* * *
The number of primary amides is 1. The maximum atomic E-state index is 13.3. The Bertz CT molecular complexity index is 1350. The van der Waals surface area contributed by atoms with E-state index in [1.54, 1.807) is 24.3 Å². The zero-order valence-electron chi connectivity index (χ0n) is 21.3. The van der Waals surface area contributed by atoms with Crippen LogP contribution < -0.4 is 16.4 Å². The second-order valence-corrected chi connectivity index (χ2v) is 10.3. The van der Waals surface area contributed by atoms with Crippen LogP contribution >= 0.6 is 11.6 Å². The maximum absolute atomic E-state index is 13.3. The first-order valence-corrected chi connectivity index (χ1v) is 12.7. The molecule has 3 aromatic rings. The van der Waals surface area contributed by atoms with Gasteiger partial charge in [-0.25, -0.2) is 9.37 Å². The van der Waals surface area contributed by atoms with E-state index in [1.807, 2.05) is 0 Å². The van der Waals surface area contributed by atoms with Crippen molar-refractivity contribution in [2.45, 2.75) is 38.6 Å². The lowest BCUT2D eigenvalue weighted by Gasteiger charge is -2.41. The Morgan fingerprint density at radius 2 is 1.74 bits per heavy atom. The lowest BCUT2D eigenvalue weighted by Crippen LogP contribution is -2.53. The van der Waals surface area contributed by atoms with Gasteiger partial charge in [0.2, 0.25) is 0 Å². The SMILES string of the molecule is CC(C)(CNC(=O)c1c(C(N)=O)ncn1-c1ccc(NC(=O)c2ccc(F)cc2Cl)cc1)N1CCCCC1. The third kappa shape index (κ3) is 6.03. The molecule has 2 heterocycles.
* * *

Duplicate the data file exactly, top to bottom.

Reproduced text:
The number of primary amides is 1. The maximum atomic E-state index is 13.3. The Bertz CT molecular complexity index is 1350. The van der Waals surface area contributed by atoms with E-state index in [1.54, 1.807) is 24.3 Å². The zero-order valence-electron chi connectivity index (χ0n) is 21.3. The van der Waals surface area contributed by atoms with Crippen LogP contribution < -0.4 is 16.4 Å². The second-order valence-corrected chi connectivity index (χ2v) is 10.3. The van der Waals surface area contributed by atoms with Crippen LogP contribution >= 0.6 is 11.6 Å². The maximum absolute atomic E-state index is 13.3. The first-order valence-corrected chi connectivity index (χ1v) is 12.7. The molecule has 3 aromatic rings. The van der Waals surface area contributed by atoms with Gasteiger partial charge in [-0.25, -0.2) is 9.37 Å². The van der Waals surface area contributed by atoms with E-state index in [1.807, 2.05) is 0 Å². The van der Waals surface area contributed by atoms with Crippen molar-refractivity contribution in [2.45, 2.75) is 38.6 Å². The lowest BCUT2D eigenvalue weighted by Gasteiger charge is -2.41. The Morgan fingerprint density at radius 2 is 1.74 bits per heavy atom. The lowest BCUT2D eigenvalue weighted by Crippen LogP contribution is -2.53. The van der Waals surface area contributed by atoms with Gasteiger partial charge in [0.2, 0.25) is 0 Å². The SMILES string of the molecule is CC(C)(CNC(=O)c1c(C(N)=O)ncn1-c1ccc(NC(=O)c2ccc(F)cc2Cl)cc1)N1CCCCC1. The third kappa shape index (κ3) is 6.03. The molecule has 2 heterocycles.